Pain (Acute and Chronic)

"Nothing begins, and nothing ends,
That is not paid with moan;
For we are born in other's pain,
And perish in our own."
-- James Kenneth Stephen

Medical Author: William C. Shiel, Jr., MD, FACP, FACR
Medical Editor: Melissa Conrad Stöppler, MD

Pain is an unpleasant sensation in animals that is caused by actual or perceived injury to body tissues and produces physical and emotional reactions. Presumably, pain sensation has evolved to protect our bodies from harm by causing us to perform certain actions and avoid others. Pain might be called a protector, a predictor, or simply a hassle. In this article, I will discuss some basic concepts of pain.

We all experience pain to greater or lesser degrees at various points of our lives. It is said that pain is the most common reason patients seek medical attention. But, each of us perceives a given pain stimulus in our own unique manner. The intensity of the response to a pain stimulus is largely subjective, meaning the severity of the pain can most accurately be defined by the person with the pain, rather than by other observers.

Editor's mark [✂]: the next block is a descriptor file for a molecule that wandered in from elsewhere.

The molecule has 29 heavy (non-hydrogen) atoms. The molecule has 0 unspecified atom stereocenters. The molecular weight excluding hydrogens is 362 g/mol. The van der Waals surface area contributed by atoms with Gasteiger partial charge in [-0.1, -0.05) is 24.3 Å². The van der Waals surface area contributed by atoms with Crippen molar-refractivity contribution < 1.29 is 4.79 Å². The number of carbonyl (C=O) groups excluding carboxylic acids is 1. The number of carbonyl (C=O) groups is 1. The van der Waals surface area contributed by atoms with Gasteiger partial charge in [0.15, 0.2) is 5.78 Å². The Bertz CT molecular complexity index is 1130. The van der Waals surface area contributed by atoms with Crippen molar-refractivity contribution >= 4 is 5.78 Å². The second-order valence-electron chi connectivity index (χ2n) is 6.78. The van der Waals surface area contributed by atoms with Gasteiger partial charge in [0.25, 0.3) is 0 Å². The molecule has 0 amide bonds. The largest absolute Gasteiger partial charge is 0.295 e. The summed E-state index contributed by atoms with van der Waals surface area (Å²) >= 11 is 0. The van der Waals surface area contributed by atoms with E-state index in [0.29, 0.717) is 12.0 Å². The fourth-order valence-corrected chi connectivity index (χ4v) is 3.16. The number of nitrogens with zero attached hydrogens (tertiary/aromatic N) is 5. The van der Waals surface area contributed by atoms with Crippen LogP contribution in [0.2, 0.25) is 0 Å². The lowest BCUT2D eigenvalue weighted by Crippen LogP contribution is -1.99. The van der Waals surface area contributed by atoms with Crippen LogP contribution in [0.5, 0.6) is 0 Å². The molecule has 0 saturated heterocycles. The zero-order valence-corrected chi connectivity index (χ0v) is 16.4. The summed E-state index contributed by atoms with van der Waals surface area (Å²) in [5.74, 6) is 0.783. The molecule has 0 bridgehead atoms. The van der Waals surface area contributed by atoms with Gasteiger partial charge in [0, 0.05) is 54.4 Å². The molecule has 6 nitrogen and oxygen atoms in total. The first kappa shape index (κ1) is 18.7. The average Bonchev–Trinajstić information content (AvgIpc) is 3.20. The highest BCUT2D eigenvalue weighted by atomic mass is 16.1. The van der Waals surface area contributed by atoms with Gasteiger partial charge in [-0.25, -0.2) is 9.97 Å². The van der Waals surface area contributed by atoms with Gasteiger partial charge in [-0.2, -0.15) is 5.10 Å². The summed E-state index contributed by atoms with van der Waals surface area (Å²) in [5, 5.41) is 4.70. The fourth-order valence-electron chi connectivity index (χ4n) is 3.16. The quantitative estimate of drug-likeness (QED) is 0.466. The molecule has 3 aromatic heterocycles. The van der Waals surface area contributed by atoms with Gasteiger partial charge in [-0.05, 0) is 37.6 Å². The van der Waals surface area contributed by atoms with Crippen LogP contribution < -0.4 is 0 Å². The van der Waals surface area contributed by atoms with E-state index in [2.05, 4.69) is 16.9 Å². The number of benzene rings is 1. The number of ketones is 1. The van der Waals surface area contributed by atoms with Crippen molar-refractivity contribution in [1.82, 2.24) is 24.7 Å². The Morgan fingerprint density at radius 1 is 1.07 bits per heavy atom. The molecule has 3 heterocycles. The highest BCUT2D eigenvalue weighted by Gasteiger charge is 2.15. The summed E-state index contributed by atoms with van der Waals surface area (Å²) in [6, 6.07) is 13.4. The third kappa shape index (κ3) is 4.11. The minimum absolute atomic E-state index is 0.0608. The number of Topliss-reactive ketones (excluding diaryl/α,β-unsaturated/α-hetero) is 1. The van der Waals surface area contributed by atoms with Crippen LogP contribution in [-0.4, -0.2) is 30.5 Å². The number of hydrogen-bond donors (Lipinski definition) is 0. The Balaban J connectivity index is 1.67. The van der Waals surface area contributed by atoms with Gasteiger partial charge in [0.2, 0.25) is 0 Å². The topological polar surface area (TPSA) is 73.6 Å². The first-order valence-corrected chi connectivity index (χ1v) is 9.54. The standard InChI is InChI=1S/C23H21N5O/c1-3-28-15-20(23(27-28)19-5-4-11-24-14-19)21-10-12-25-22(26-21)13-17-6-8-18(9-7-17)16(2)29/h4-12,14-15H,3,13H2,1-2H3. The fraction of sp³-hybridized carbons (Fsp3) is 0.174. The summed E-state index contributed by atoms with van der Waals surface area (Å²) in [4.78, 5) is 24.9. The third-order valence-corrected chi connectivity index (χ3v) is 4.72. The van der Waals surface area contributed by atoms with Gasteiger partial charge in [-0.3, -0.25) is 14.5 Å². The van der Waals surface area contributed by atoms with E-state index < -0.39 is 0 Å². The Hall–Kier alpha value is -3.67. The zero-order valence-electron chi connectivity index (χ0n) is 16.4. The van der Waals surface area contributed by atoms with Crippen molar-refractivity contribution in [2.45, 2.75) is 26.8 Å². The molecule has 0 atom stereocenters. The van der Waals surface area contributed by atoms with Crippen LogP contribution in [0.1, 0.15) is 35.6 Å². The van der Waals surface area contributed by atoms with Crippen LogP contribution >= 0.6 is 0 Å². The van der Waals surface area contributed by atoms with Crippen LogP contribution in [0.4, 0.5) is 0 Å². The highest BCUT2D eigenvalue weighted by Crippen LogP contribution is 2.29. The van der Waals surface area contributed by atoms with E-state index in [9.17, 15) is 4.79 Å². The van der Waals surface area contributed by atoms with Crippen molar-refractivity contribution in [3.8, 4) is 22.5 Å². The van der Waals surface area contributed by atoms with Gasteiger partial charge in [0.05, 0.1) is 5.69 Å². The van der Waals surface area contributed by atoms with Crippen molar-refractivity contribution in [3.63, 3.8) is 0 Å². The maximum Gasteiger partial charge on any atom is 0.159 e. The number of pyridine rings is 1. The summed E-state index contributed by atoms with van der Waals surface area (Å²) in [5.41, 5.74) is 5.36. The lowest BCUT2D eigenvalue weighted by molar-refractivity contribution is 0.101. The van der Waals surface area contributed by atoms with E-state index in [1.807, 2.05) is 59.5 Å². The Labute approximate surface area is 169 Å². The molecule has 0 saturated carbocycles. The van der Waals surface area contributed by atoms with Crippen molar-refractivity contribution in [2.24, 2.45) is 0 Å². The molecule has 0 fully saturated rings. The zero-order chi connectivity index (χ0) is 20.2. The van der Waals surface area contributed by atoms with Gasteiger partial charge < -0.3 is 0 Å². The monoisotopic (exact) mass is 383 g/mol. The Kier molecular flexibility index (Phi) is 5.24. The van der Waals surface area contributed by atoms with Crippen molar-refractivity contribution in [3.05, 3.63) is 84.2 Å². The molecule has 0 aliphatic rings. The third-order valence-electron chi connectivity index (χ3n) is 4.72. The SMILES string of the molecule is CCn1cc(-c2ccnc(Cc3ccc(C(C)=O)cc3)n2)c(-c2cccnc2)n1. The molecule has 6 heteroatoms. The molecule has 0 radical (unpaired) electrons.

Our individual pain perception can vary at different times, even in response to the identical stimulus. For example, an athlete during competition may not be able to feel the tissue injury of a cut or a bruise until the competition has finished. We may feel more or less pain depending on our mood, sleep pattern, hunger, or activity.

Pain is typically classified as either acute or chronic. Acute pain is of sudden onset and is usually the result of a clearly defined cause such as an injury. Acute pain resolves with the healing of its underlying cause. Chronic pain persists for weeks or months and is usually associated with an underlying condition, such as arthritis. The severity of chronic pain can be mild, moderate, or severe.

Medically Reviewed by a Doctor on 12/1/2014